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frank published Configure WP DoNotTrack to block what you want.
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frank published Iframe sandboxing support coming soonish.
Did you know you can limit the damage an iframe can do by adding the “sandbox” attribute? And that you can add a value to that attribute to loosen your grip if you choose to do so?
So yeah, the option to sandbox iframe’s pointing to blacklisted (or non-whitelisted) hostnames will probably be in a future version of WP DoNotTrack. Stay tuned!
- you can now choose between a blacklist and whitelist-approach (previous version did blacklisting only)
- define what exactly is in that black- or whitelist (previous version came with a hardcoded blacklist)
- and off course an option-page under wp-admin to change all these settings
Because of these new features (4 of them) and because I think the plugin is already at least 50% mature, I decided to bump the version from 0.1.0 to 0.5.0. Never been good at math anyway …
If you encounter any problems when installing or configuring this plugin, you might find valuable info in the FAQ. But here’s two tips anyway:
- In general caching and js-aggregating plugins can interfere, so you might want to disable those while working on your WP DoNotTrack configuration and re-enable (with cleared caches) once you’re satisfied with the result.
- If you’re running WP YouTube Lyte with the bonus “donottrack” feature activated, you’ll want to deactivate that before installing/ activating WP DoNotTrack. If you don’t do that, you’ll have to turn to the FAQ …
Don’t hesitate to contact me or leave a comment beneath this here little blogpost if you run into problems, if have a feature request or if you just want to chat a little. I just love receiving feedback!
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frank published Firefox Mobile: the best mobile browser no-one uses.
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I’ve always enjoyed riding the Firefox-bandwagon and that hasn’t changed, even though Google Chrome seems to be the browser of choice amongst the cool kids nowadays. And if only because I’m a faithful guy, I’ve been running Firefox Mobile ever since I bought a Samsung Galaxy SII as well. Sure it doesn’t do Flash, but I’m not that Flash-inclined anyway.
Now, I haven’t met too many people that use Firefox Mobile and indeed when reading about mobile browsers, Firefox is rarely if ever mentioned. But what if I told you that Firefox Mobile is by far the best browser on mobile when taking performance, features and security into consideration?
I won’t beat around the bush, here’s the pretty objective data.
|browser||hardware||Sunspider||v8 benchm.||html5test score|
|Firefox Mobile 9b||Samsung Galaxy SII||1421.9ms||832||314|
|Android 2.3 browser||Samsung Galaxy SII||3454.4ms||369||177|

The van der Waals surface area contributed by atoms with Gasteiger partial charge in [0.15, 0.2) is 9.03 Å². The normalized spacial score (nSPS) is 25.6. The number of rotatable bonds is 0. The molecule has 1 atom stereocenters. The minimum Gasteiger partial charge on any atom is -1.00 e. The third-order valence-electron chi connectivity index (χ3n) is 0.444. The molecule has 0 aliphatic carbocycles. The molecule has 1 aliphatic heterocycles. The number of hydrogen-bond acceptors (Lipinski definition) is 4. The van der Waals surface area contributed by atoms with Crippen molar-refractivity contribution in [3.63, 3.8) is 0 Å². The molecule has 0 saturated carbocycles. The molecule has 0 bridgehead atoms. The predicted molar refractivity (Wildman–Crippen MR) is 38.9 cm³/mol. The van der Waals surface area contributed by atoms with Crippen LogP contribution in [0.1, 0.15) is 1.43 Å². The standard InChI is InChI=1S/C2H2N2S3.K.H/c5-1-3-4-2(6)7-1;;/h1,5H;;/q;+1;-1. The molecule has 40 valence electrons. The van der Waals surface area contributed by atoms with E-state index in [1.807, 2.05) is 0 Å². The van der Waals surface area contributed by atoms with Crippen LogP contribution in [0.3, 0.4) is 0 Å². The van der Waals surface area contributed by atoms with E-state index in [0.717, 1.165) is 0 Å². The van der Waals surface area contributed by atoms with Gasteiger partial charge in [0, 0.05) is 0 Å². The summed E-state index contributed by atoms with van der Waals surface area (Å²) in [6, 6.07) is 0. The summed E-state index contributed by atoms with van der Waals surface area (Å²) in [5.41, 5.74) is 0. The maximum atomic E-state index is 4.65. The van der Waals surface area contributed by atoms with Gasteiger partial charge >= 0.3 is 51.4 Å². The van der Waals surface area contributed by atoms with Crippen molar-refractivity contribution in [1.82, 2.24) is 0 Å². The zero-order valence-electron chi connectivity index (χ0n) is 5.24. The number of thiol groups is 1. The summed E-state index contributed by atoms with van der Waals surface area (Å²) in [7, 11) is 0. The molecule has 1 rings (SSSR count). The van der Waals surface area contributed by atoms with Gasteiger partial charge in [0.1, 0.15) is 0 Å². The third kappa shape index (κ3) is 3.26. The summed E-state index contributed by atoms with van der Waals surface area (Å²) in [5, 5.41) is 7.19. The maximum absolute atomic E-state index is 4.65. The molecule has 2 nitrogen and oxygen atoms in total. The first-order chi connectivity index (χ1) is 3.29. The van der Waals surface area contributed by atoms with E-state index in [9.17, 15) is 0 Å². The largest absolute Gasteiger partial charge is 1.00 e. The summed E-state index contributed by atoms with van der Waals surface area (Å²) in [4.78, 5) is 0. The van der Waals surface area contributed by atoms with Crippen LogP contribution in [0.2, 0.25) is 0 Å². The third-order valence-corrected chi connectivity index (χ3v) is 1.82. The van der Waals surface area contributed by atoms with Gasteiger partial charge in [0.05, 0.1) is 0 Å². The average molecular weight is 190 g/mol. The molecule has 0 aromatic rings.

|Android 4 browser||Google Galaxy Nexus||1983ms||1387||230|
|Mobile Safari||iPhone 4s||2260.9ms||368||296|
|Opera Mobile 11.5||Samsung Galaxy SII||1699.9ms||461||285|
|Dolphin HD 7.2||Samsung Galaxy sII||3593.4ms||318||177|
- the hardware is pretty comparable; all dual-core CPU’s and plenty of RAM.
- higher is better, except for Sunspider which measures time (in microseconds).
- I’ve got no screenshot or URL of the google v8 test results on my phone, but I’ll be glad to reproduce.
- html5test is an indication for support of “modern” browser features (html5, css3 and much more).
- the features of the browser GUI arent’t measured byhtml5test, but I’m pretty pleased with Firefox Mobile in that respect as well; great tabbed browsing, plugins (including noscript!), sync-ing of all relevant data between desktops & mobile, …
- I added Opera Mobile and Dolphin HD to the list. Opera’s not too shabby but not a winner either?
And last but not least; as Firefox Mobile isn’t native and since it’s on the same (crazy) rapid release cycle as the desktop-version, I consider it to be a lot more secure when compared to the slow evolving, rarely updated native browsers in Android and iOS.
My advice; if you’re an Android-user and you’ve got a recent handset or tablet, you really should consider switching to Firefox Mobile. It’s the best mobile browser no-one is using! Except for you?
After almost a year of tinkering with my Donottrack-plugin for WordPress, I’ve requested it to be hosted in the WordPress repositories and uploaded version 0.1.0. So if you’re using Donottrack on your blog, or if you activated this “bonus feature” of WP YouTube Lyte, I propose you give WP DoNotTrack a try and let me know what gives here in the comments or via the contact form?
From the readme:
WP DoNotTrack stops plugins and themes from adding 3rd party tracking code to your blog to protect your visitor’s privacy. WP DoNotTrack uses (a slightly modified) version of jQuery AOP to catch and inspect elements that are about to be added to the DOM and renders these harmless if the black- or whitelist says so.